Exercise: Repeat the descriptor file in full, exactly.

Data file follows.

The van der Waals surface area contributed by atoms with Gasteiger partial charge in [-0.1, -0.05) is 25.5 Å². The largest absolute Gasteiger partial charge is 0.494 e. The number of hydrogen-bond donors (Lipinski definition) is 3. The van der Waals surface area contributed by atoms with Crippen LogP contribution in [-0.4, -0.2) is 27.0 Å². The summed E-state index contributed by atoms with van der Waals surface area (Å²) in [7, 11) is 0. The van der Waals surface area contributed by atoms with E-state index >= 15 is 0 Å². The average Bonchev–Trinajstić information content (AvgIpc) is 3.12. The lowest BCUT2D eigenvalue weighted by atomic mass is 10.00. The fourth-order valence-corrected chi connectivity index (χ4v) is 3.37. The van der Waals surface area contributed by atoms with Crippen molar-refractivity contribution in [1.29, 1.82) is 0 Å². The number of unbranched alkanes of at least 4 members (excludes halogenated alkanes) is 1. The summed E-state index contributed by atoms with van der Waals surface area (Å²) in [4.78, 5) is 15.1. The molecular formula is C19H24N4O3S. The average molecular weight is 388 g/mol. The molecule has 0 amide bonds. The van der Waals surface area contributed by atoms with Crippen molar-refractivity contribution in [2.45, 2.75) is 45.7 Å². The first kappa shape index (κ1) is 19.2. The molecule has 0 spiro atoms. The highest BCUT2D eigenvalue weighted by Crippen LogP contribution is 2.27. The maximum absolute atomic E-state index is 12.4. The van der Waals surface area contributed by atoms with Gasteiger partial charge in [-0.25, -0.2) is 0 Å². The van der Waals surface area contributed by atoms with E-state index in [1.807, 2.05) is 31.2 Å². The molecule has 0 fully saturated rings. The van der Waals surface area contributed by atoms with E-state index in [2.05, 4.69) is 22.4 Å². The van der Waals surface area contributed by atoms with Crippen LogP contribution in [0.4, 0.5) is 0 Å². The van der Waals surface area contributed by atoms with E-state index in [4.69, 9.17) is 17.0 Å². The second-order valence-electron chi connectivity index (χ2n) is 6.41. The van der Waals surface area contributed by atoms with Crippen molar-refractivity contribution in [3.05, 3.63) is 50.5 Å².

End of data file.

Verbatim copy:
The van der Waals surface area contributed by atoms with Gasteiger partial charge in [-0.1, -0.05) is 25.5 Å². The largest absolute Gasteiger partial charge is 0.494 e. The number of hydrogen-bond donors (Lipinski definition) is 3. The van der Waals surface area contributed by atoms with Crippen LogP contribution in [-0.4, -0.2) is 27.0 Å². The summed E-state index contributed by atoms with van der Waals surface area (Å²) in [7, 11) is 0. The van der Waals surface area contributed by atoms with E-state index >= 15 is 0 Å². The average Bonchev–Trinajstić information content (AvgIpc) is 3.12. The lowest BCUT2D eigenvalue weighted by atomic mass is 10.00. The fourth-order valence-corrected chi connectivity index (χ4v) is 3.37. The van der Waals surface area contributed by atoms with Crippen molar-refractivity contribution in [1.29, 1.82) is 0 Å². The number of unbranched alkanes of at least 4 members (excludes halogenated alkanes) is 1. The summed E-state index contributed by atoms with van der Waals surface area (Å²) in [4.78, 5) is 15.1. The molecular formula is C19H24N4O3S. The average molecular weight is 388 g/mol. The molecule has 0 amide bonds. The van der Waals surface area contributed by atoms with Crippen molar-refractivity contribution in [2.45, 2.75) is 45.7 Å². The first kappa shape index (κ1) is 19.2. The molecule has 0 spiro atoms. The highest BCUT2D eigenvalue weighted by Crippen LogP contribution is 2.27. The maximum absolute atomic E-state index is 12.4. The van der Waals surface area contributed by atoms with Gasteiger partial charge in [-0.25, -0.2) is 0 Å². The van der Waals surface area contributed by atoms with E-state index in [1.807, 2.05) is 31.2 Å². The molecule has 0 fully saturated rings. The van der Waals surface area contributed by atoms with E-state index in [2.05, 4.69) is 22.4 Å². The van der Waals surface area contributed by atoms with Crippen LogP contribution in [0.4, 0.5) is 0 Å². The van der Waals surface area contributed by atoms with E-state index in [4.69, 9.17) is 17.0 Å². The second-order valence-electron chi connectivity index (χ2n) is 6.41. The van der Waals surface area contributed by atoms with Crippen molar-refractivity contribution in [3.05, 3.63) is 50.5 Å².